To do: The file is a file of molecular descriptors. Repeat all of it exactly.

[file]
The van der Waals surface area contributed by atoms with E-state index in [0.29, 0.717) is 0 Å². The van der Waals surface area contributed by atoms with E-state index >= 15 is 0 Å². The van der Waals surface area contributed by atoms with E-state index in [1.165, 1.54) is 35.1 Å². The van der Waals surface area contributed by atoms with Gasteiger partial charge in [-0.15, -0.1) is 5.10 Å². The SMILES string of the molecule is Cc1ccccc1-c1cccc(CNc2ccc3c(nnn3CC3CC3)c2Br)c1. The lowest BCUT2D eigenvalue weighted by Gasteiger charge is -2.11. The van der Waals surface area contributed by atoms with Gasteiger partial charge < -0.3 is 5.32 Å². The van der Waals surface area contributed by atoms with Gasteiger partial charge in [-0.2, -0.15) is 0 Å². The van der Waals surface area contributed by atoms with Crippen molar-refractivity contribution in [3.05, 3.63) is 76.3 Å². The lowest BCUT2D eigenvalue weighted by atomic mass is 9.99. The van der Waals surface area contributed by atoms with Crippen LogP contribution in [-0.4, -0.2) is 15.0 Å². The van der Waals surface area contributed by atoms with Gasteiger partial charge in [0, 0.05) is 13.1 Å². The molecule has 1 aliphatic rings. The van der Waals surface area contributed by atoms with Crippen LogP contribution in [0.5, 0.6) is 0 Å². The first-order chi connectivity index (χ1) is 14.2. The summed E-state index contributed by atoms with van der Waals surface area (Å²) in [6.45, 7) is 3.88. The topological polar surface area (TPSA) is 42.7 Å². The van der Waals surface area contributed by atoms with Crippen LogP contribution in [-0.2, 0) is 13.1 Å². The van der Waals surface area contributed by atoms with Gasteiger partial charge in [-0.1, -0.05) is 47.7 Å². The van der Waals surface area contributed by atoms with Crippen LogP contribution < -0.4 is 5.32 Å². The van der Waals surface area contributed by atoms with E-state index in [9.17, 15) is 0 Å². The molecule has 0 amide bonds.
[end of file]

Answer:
The van der Waals surface area contributed by atoms with E-state index in [0.29, 0.717) is 0 Å². The van der Waals surface area contributed by atoms with E-state index >= 15 is 0 Å². The van der Waals surface area contributed by atoms with E-state index in [1.165, 1.54) is 35.1 Å². The van der Waals surface area contributed by atoms with Gasteiger partial charge in [-0.15, -0.1) is 5.10 Å². The SMILES string of the molecule is Cc1ccccc1-c1cccc(CNc2ccc3c(nnn3CC3CC3)c2Br)c1. The lowest BCUT2D eigenvalue weighted by Gasteiger charge is -2.11. The van der Waals surface area contributed by atoms with Gasteiger partial charge < -0.3 is 5.32 Å². The van der Waals surface area contributed by atoms with Gasteiger partial charge in [-0.2, -0.15) is 0 Å². The van der Waals surface area contributed by atoms with Crippen molar-refractivity contribution in [3.05, 3.63) is 76.3 Å². The lowest BCUT2D eigenvalue weighted by atomic mass is 9.99. The van der Waals surface area contributed by atoms with Crippen LogP contribution in [-0.4, -0.2) is 15.0 Å². The van der Waals surface area contributed by atoms with Gasteiger partial charge in [0, 0.05) is 13.1 Å². The molecule has 1 aliphatic rings. The van der Waals surface area contributed by atoms with Crippen LogP contribution in [0.5, 0.6) is 0 Å². The first-order chi connectivity index (χ1) is 14.2. The summed E-state index contributed by atoms with van der Waals surface area (Å²) in [6.45, 7) is 3.88. The topological polar surface area (TPSA) is 42.7 Å². The van der Waals surface area contributed by atoms with Crippen LogP contribution in [-0.2, 0) is 13.1 Å². The van der Waals surface area contributed by atoms with Gasteiger partial charge in [-0.1, -0.05) is 47.7 Å². The van der Waals surface area contributed by atoms with Crippen LogP contribution < -0.4 is 5.32 Å². The van der Waals surface area contributed by atoms with E-state index in [9.17, 15) is 0 Å². The molecule has 0 amide bonds.